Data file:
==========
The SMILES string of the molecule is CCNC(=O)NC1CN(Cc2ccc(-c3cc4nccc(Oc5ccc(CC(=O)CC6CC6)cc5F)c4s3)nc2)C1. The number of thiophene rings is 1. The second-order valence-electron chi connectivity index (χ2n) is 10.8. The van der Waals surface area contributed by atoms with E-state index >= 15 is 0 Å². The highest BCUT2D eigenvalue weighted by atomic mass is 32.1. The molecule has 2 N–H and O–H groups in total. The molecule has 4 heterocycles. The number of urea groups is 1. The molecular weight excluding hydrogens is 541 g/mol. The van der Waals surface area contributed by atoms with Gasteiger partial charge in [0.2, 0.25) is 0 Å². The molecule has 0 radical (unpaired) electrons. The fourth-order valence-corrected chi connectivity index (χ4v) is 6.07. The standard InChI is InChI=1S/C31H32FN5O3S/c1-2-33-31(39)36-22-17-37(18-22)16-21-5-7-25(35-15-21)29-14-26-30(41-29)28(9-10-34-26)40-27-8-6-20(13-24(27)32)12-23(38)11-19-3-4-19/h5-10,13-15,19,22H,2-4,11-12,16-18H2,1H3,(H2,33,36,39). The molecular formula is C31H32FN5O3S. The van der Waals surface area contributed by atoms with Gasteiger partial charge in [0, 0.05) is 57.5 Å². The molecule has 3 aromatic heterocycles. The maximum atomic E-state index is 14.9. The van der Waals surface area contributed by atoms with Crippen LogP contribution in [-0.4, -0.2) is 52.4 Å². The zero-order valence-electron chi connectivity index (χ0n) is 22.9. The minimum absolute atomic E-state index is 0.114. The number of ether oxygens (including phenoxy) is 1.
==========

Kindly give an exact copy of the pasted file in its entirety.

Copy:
The SMILES string of the molecule is CCNC(=O)NC1CN(Cc2ccc(-c3cc4nccc(Oc5ccc(CC(=O)CC6CC6)cc5F)c4s3)nc2)C1. The number of thiophene rings is 1. The second-order valence-electron chi connectivity index (χ2n) is 10.8. The van der Waals surface area contributed by atoms with E-state index >= 15 is 0 Å². The highest BCUT2D eigenvalue weighted by atomic mass is 32.1. The molecule has 2 N–H and O–H groups in total. The molecule has 4 heterocycles. The number of urea groups is 1. The molecular weight excluding hydrogens is 541 g/mol. The van der Waals surface area contributed by atoms with Gasteiger partial charge in [0.2, 0.25) is 0 Å². The molecule has 0 radical (unpaired) electrons. The fourth-order valence-corrected chi connectivity index (χ4v) is 6.07. The standard InChI is InChI=1S/C31H32FN5O3S/c1-2-33-31(39)36-22-17-37(18-22)16-21-5-7-25(35-15-21)29-14-26-30(41-29)28(9-10-34-26)40-27-8-6-20(13-24(27)32)12-23(38)11-19-3-4-19/h5-10,13-15,19,22H,2-4,11-12,16-18H2,1H3,(H2,33,36,39). The molecular formula is C31H32FN5O3S. The van der Waals surface area contributed by atoms with Gasteiger partial charge in [0, 0.05) is 57.5 Å². The molecule has 3 aromatic heterocycles. The maximum atomic E-state index is 14.9. The van der Waals surface area contributed by atoms with Crippen LogP contribution in [-0.4, -0.2) is 52.4 Å². The zero-order valence-electron chi connectivity index (χ0n) is 22.9. The minimum absolute atomic E-state index is 0.114. The number of ether oxygens (including phenoxy) is 1.